FOPA does not protect you against New York's ban on magazines with more than 10 rounds of capacity or New Jersey's ban on hollow point ammunition.
What the FOPA does is allow anyone who lawfully possess a firearm to transport it across state lines, if it is unloaded and kept in a secured container that is not immediately accessible to anyone in the vehicle. FOPA is often referred to as a "peaceable journey" law, meaning that it's legal to travel with a gun, so long as you are peaceably traveling through a place rather than going there armed and looking for trouble.
Some states have additional peaceable journey laws, as well. If traveling across state lines, make sure you look up the laws of every state you will be traveling to.
Duty To Inform: Interacting with Law Enforcement
Most states have some regulation on how the lawfully armed citizen must interact with law enforcement.
The most common requirement is to keep your permit on you while carrying and produce it upon request of law enforcement.
Some states include a requirement to declare that you're armed if asked, while others have a "duty to inform" law, which mandates that you must declare to law enforcement that you are armed without being asked. When an officer walks up to your car, or contacts you on the street, you are required to inform them that you are carrying a gun and have a permit.
Some states also specify that law enforcement can disarm you, should they deem it necessary. However, just because your state doesn't specifically state that you must let an officer disarm you doesn't mean they have no authority to, so be aware that it's a possibility.
No Guns Allowed Signs
Another thing to be aware of is legally posted signs. Some states give such signage force of law (such as 30.06 and 30.07 signs in Texas), while others do not.
Every state in the union allows for private property owners and operators to forbid possession of weapons on their property. This includes businesses and, of course, private residences. Possession of a firearm where expressly prohibited may be specified as a crime, typically a misdemeanor but in some cases a felony.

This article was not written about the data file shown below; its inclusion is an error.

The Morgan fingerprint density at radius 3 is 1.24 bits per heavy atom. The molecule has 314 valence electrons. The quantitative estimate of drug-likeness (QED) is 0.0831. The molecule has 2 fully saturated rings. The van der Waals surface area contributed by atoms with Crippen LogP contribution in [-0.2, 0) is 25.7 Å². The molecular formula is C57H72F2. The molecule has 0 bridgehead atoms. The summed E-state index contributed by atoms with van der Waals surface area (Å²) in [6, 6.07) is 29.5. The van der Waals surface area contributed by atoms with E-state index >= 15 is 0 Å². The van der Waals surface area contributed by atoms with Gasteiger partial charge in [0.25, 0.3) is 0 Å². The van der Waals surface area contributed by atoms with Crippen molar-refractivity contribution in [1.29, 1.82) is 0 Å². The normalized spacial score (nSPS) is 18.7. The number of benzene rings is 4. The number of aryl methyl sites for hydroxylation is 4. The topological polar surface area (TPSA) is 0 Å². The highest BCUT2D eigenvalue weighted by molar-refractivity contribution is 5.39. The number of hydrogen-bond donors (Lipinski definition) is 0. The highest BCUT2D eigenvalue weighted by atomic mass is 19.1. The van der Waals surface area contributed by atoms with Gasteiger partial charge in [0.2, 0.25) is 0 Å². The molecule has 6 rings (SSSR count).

However, just because signage doesn't have force of law doesn't mean you can ignore them. Being on private property implies that you agree to do or not do certain things to be welcome there. If you violate that agreement (say by carrying a gun where not welcome), you are trespassing, which you can be charged with if asked to leave and you refuse.
Be aware of what signage laws are in your state, or in any states you visit.
Gun Free Zones: Prohibited Locations
Both the federal and state governments designate certain areas as gun-free zones, in that firearms and other dangerous weapons are prohibited there.
The federal government prohibits the possession of firearms and other dangerous weapons in federal buildings such as offices, post offices and federal prisons, and forbids possession of firearms at schools without a permit.
Regulations regarding schools and government buildings vary by state. Most allow for a lawfully carried gun to be kept in one's car while on school grounds. Others allow you to carry on school grounds but not in buildings, and others still forbid guns on school property whether you have a permit or not.
That may or may not include institutions of higher education, such as colleges, universities or trade schools. Some states allow such institutions to set their own policy, and others don't. Make sure to learn what it is in your state.
Restaurants and bars are also commonly regulated areas. Some states forbid carrying a gun in a bar or tavern but don't in a restaurant that serves alcohol, while others forbid it in any establishment that serves alcohol.
What's most common is forbidding the carrying of a firearm in the licensed area, meaning the actual bar area itself. All states forbid possession of a weapon while under the influence, and most prohibit being served or consuming alcohol while carrying. After all, guns and alcohol don't mix.
Carrying a firearm is generally allowed in national parks or national forests, so long as it is legal for you to carry in the state the national park/forest is in. However, ranger stations and other official facilities are federal buildings, so you'll have to disarm yourself prior to entering.
If you live in a state that has tribal reservations, or travel through them regularly, be aware that tribal land is sovereign territory. Some tribes recognize or honor the permits or constitutional carry law of the state the reservation resides in, and some do not.
As with so many other laws pertaining to the possession of a concealed firearm, know what the tribal law is in the tribal area you are close to and/or traveling through.
It is your responsibility to know what areas are and aren't gun-free zones in your city and state. Again, make sure you understand the laws of your city and state, and those of any state you travel to.
Concealed Carry in Every US State
Alabama Concealed Carry